Unifying at the Finish-Line


Cross-border collaboration on prevention of the Ebola Virus Disease in West Africa culminated in Monrovia as delegates shared experiences and pertinent information on how to defeat the virus from the West African sub-region, especially the Mano River Union, on a more unified front.

  The meeting brought together national leaders on the Ebola response from Guinea, Sierra Leone, Mali, Cote D’Ivoire, Senegal, Nigeria and host Liberia, all brainstorming, sharing ideas and experiences on how to prevent the further spread of the virus and finally eradicate it from the sub-region.

It was organized by the Liberian Government and the United Nations Mission for the Ebola Emergency Response (UNMEER) and held at the C. Cecil Dennis Auditorium in the Ministry of Foreign Affairs. 

The Monrovia Technical Meeting, as it was called, came up with recommendations and commitments which would be endorsed at a summit meeting of regional Heads of State later this month.

Delegates examined key issues in the cross-border transmission of the virus and sought to create opportunities for closer cooperation between the affected countries and the Ebola response.

  Special presentations by the heads of delegation of Liberia, Guinea, Sierra Leone, and Mali were made coming up with the epidemiological situation report, strategy for controlling Ebola virus disease transmission, cross border strategy and intervention for Ebola virus disease control, amongst others.

A special presentation on “getting to zero” with emphasis on lessons from Nigeria’s response was made by the delegation from the Federal Republic of Nigeria.

In her welcoming remarks, President Ellen Johnson Sirleaf said Ebola would not derail the determination of affected countries to make progress in developing their respective nations and thanked Liberia’s response team and UNMEER for initiating the meeting and the participating countries for attending.

She said the three most affected countries, including Liberia, have common history, culture, tradition and a common war against the Ebola virus disease. “We are dealing with an unknown enemy that we did not know, and we had a common determination to overcome our challenges when Ebola came. However, Ebola will not be the one to derail our progress,” President Sirleaf assured participants.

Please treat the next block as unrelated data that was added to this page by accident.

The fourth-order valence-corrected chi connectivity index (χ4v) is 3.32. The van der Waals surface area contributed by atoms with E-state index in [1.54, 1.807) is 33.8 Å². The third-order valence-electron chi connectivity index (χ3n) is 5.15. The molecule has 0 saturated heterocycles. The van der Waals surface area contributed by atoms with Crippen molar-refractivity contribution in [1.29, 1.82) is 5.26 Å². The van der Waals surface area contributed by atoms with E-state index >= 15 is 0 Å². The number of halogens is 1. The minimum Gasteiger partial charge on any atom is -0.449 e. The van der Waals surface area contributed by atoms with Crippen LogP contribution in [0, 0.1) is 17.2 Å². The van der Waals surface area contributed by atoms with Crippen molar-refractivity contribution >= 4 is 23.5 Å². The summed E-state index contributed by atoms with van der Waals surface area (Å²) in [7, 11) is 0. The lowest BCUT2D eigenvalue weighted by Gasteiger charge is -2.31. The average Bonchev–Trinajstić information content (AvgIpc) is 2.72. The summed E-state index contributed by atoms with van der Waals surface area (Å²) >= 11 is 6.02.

The Liberian leader observed that inhabitants of the region have been both victims and victors because they were gravely affected by the virus but they played a major role in beating back the transmission.

She said reaching a status of ‘zero new cases’ would also require their total involvement and cooperation.

  President Sirleaf expressed the hope that the meeting would enable the participating countries to share information and experiences on what the people in their respective countries have been doing including their sorrow, joy and determination.

The Liberian leader suggested that the meeting should endeavor to find ways to transfer capacity and re-enforce the view that no one country, “is free until all the other countries are free,” and urged them to go beyond just sharing experiences.

She conveyed to her colleagues her appreciation for allowing their response teams to participate in the Monrovia meeting and for all they have done so far to contain the Ebola virus disease in the affected countries.

UN Secretary General’s Special Representatives and Head of UNMEER, Anthony Banbury, told the meeting that an effect on one country represents an effect on all as far as the Ebola outbreak in the region was concerned.

“We have to work to change the operation to the most effective way that considers a more regional approach in the response. We need smart, practical, and creative ways to fight the disease,” Mr. Banbury stressed, adding, “We must do it a different way than the ways we have responded to AIDS, other diseases and disasters.”

He thanked Liberia for the excellent initiative of hosting a joint meeting of the affected countries and others in the region and urged the countries to ensure that the response matches the risk and threat posed by the Ebola virus disease. “We must tailor our efforts to have the most effective regional response and impact,” he pointed out.


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